Emotions High in Senate Hearing on Gun Control

By Shar Adams
Shar Adams
Shar Adams
February 28, 2013 Updated: October 1, 2015
Epoch Times Photo
Neil Heslin, father of 6-year-old Sandy Hook Elementary School shooting victim Jesse Lewis, holds a picture of himself with 6-month-old Jesse as he testifies during a hearing before the Senate Judiciary Committee on Feb. 27, 2013, on Capitol Hill in Washington, D.C. (Alex Wong/Getty Images)

WASHINGTON—There were emotional outbursts, yelling, spontaneous applause, and ultimately tears at a Senate hearing on gun control in Washington, D.C., Wednesday.

Neil Heslin, father of 6-year-old Jesse Lewis—one of 20 children killed at the Sandy Hook school shooting in Newtown, Conn., on Dec. 14—sobbed as he talked about his son.

“Jessie was the love of my life,” Heslin said, struggling to speak. “It is hard for me to be here today.”

Heslin held up a large framed photo of himself with 6-month-old Jessie smiling in his arms and pointed to two other more recent photos, which were standing on an easel in the Senate room.

“I am not here for the sympathy and the pat on the back … I am here to speak up for my son,” he said.

Heslin was testifying at a Senate Judiciary Committee hearing to discuss a bill banning assault weapons, a bill that was introduced in January this year by Sen. Dianne Feinstein (D-Calif.). 

The Assault Weapons Ban of 2013 (S. 150) calls for a ban on the most commonly owned military-style assault weapons, large-capacity magazines, and other types of ammunition feeding devices. It is part of a package of gun control laws proposed by President Barack Obama in the wake of the Newtown shootings.

Heslin said that he supports the Second Amendment, sports shooters, and hunters, and he admitted to having an interest in competitive skeet shooting in his youth. Nevertheless, he said that the Second Amendment was written 300 years ago and that technology has moved on. He said that machine guns were banned in the 1930s and that there were no mass shootings with machine guns then.

“I feel these so-called assault weapons that have certain characteristics should fall in that category and be banned,” he said.

New Laws Questioned

Included at the hearing were members of the Newtown community, other victims of gun crimes, and law enforcement officers from around the country. 

Emotions were never far from the surface at the Senate hearing, with many, including Feinstein, wiping away tears as Heslin spoke.

Tempers also flared and spontaneous applause broke out during an exchange between witness Edward Flynn, chief of police at the Milwaukee Police Department, and Sen. Lindsey Graham (R-S.C.).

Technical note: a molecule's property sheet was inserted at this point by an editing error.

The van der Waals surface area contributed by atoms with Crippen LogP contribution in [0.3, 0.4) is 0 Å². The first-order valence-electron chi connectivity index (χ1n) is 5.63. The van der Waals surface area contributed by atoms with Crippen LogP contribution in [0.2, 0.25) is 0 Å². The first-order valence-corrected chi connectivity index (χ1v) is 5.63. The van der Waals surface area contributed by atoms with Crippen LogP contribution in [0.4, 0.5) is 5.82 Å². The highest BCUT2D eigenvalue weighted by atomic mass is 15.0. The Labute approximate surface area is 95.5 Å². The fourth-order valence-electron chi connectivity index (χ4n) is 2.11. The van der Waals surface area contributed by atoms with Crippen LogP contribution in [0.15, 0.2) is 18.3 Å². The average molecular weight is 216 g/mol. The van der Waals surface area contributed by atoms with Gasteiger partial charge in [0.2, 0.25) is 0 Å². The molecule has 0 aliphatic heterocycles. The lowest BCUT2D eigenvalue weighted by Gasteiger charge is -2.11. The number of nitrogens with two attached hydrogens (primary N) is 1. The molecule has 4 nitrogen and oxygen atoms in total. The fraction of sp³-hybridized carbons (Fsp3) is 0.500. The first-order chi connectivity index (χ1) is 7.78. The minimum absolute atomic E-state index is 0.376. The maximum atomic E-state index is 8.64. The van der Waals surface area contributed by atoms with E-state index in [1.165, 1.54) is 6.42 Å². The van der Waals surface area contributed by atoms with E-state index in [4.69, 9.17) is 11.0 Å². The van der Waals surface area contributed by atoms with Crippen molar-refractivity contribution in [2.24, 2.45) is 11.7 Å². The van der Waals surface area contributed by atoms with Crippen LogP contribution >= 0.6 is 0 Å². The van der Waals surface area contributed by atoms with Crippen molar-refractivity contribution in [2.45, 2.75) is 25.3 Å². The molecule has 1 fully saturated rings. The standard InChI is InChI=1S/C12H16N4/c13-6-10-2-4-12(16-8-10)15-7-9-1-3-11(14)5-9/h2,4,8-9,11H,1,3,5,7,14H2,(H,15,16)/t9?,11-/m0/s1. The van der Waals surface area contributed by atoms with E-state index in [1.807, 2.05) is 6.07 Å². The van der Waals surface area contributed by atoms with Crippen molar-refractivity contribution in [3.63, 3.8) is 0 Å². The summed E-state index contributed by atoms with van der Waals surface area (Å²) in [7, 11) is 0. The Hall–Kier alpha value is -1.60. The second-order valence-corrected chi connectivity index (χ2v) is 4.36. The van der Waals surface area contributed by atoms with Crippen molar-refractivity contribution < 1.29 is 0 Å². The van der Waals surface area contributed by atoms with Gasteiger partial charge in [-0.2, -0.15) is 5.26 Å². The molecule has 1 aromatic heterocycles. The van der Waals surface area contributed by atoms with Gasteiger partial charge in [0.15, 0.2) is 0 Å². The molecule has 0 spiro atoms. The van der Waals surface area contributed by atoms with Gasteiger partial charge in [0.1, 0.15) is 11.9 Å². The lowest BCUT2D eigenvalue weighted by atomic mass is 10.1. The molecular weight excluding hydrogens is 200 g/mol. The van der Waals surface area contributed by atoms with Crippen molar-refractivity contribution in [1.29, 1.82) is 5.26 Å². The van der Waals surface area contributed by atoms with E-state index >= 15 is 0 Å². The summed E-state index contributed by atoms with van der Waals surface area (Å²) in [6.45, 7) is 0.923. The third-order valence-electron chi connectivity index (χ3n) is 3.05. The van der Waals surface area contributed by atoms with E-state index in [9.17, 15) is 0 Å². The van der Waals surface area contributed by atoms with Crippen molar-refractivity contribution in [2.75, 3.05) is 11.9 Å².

Graham noted that around 80,000 people have failed background checks when they tried to purchase guns, but only 44 of those people have been prosecuted. 

“It doesn’t seem that important to law enforcement officers,” Graham said, arguing that instead of developing new laws, law enforcers should focus on implementing the laws already in place. 

“How many cases have you made for people failing background checks?” he fired at the Milwaukee police chief. “How many prosecutions have you achieved?” 

“We are not in a paper chase, Senator—we are trying to prevent the wrong people buying guns. That is why we do background checks,” Flynn said in a raised voice and with obvious frustration.

“If you think I am going to do a paper chase, then you think I am going to misuse my resources,” Flynn added, receiving applause in response.

Republicans questioned the effectiveness of the assault weapons ban that was introduced in 1994 and expired in a sunset clause in 2004. They cited research done following the ban that found an insignificant reduction in gun crime. 

“Madame Chairman, when something has been tried and not found to work, we should try different approaches rather than re-enacting that which failed,” said Sen. Chuck Grassley (R-Iowa), ranking member of the Senate Judiciary Committee. 

Witness John Walsh, U.S. attorney for the District of Colorado, countered that research following the ban has been scant—and inconclusive.

He said that more revealing is the rise in gun-related crime since the ban has expired—there has been a 38 percent increase in the use of weapons with high-capacity magazines, according to Walsh.

“The lesson for us today is that any ban or restriction in military-style assault weapons and high-capacity magazines must be permanent to ensure maximum effectiveness,” he told the hearing.

Flynn said that in his first 25 years of policing, a six-shot revolver was all he needed. Now, it is an “arms race,” he said, as police need assault weapons in order to deal with criminals that use “high-capacity, rapid-fire, easy-to-use weapons.” 

Flynn said that he was in Arlington, Va., when the 9/11 terrorist attacks on the World Trade Center took place, and he has since realized what it takes to bring about change in America.

“That weapon of mass murder is no longer used in this country because we have taken the steps to keep it out of the hands of those who would kill us,” he said of airline security. 

“How many people have to get murdered in a mass murder for it to be enough?” he asked. “Is 20 babies enough to say these instruments should not be so easily distributed?”

Shar Adams
Shar Adams